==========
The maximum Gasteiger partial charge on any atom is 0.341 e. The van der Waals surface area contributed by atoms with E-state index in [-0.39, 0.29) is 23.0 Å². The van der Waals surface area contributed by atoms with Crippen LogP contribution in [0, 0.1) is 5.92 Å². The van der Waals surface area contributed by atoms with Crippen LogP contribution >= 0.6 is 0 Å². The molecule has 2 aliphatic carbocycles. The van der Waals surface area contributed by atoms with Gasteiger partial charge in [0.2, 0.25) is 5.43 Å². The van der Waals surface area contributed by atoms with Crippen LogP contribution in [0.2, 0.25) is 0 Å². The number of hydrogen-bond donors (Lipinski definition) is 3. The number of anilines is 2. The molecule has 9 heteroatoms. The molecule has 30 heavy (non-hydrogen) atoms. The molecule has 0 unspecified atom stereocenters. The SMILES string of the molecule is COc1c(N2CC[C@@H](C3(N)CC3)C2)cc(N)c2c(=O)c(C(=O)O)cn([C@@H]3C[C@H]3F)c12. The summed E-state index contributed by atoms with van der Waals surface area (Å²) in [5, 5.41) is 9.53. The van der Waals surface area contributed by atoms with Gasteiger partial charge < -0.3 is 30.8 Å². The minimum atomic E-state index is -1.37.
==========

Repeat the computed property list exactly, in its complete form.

The maximum Gasteiger partial charge on any atom is 0.341 e. The van der Waals surface area contributed by atoms with E-state index in [-0.39, 0.29) is 23.0 Å². The van der Waals surface area contributed by atoms with Crippen LogP contribution in [0, 0.1) is 5.92 Å². The van der Waals surface area contributed by atoms with Crippen LogP contribution >= 0.6 is 0 Å². The molecule has 2 aliphatic carbocycles. The van der Waals surface area contributed by atoms with Gasteiger partial charge in [0.2, 0.25) is 5.43 Å². The van der Waals surface area contributed by atoms with Crippen LogP contribution in [0.2, 0.25) is 0 Å². The number of hydrogen-bond donors (Lipinski definition) is 3. The number of anilines is 2. The molecule has 9 heteroatoms. The molecule has 30 heavy (non-hydrogen) atoms. The molecule has 0 unspecified atom stereocenters. The SMILES string of the molecule is COc1c(N2CC[C@@H](C3(N)CC3)C2)cc(N)c2c(=O)c(C(=O)O)cn([C@@H]3C[C@H]3F)c12. The summed E-state index contributed by atoms with van der Waals surface area (Å²) in [5, 5.41) is 9.53. The van der Waals surface area contributed by atoms with Gasteiger partial charge < -0.3 is 30.8 Å². The minimum atomic E-state index is -1.37.